Grammar of the Shot


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  • BACHER, H. 2013. Dream Worlds: Production Design for Animation, Burlington MA and Abington Oxon, Focal Press.
  • BARTHES, R. 1977. Image Music Text, London, Fontana Press.
  • BLAZER, L. 2016. Animated Storytelling: Simple Steps for Creating Animation and Motion Graphics, Peachpit Press.
  • COBLEY, P. 2001. Narrative, London and New York, Routledge.
  • GLEBAS, F. 2018. Directing the Story: professional storytelling and storyboarding techniques for live action and animation, London and New York, Routledge.
  • LINDA SEGER 1992. The Art of Adaptation: Turning Fact and Fiction into Film, New York, Henry Holt and Company.
  • MADDEN, M. 2006. 99 Ways to Tell a Story: Exercises in Style, London, Jonathan Cape.
  • NANCY LAMB 2008. The Art and Craft of Storytelling: A Comprehensive Guide to Classic Writing Techniques, Cincinnati, Ohio, Writers Digest Books.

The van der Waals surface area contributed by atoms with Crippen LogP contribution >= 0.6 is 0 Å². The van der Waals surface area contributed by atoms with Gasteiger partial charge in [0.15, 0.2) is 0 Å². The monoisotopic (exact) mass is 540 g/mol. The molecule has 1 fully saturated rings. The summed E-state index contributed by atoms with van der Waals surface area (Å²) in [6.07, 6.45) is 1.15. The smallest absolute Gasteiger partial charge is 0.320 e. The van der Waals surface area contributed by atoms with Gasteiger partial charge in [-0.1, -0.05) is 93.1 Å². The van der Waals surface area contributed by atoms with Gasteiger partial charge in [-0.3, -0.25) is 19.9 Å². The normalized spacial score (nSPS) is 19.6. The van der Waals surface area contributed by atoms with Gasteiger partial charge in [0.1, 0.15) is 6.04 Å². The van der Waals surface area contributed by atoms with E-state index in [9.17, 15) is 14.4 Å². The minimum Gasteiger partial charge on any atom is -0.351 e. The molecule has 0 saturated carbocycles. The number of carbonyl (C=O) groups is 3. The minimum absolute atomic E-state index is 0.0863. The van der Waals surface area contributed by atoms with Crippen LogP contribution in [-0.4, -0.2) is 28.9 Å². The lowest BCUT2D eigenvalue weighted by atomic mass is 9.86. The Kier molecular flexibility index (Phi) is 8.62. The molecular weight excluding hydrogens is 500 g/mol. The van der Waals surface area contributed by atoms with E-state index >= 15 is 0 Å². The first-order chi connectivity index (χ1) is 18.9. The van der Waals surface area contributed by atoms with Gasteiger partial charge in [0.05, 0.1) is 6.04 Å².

• OPEN COLLEGE OF THE ARTS 2015. Commenting on Artists, Barnsley, UK, Open College of the Arts.
  • QUENEAU, R. 1958. Exercises in Style, London, Alma Classics Ltd.
  • SANDLER, M. 2018. Visual Storytelling: how to speak to your audience without saying a word, Studio City, CA, Michael Wiese Productions.
  • SWANSON, M. & BEHR, R. 2013. Ten Thousand Stories: An ever-changing tale of tragic happenings, San Francisco, Chronicle Books.
  • WALTER MURCH 2001. In the Blink of an Eye: A perspective on film editing, Los Angeles, Silman-James Press.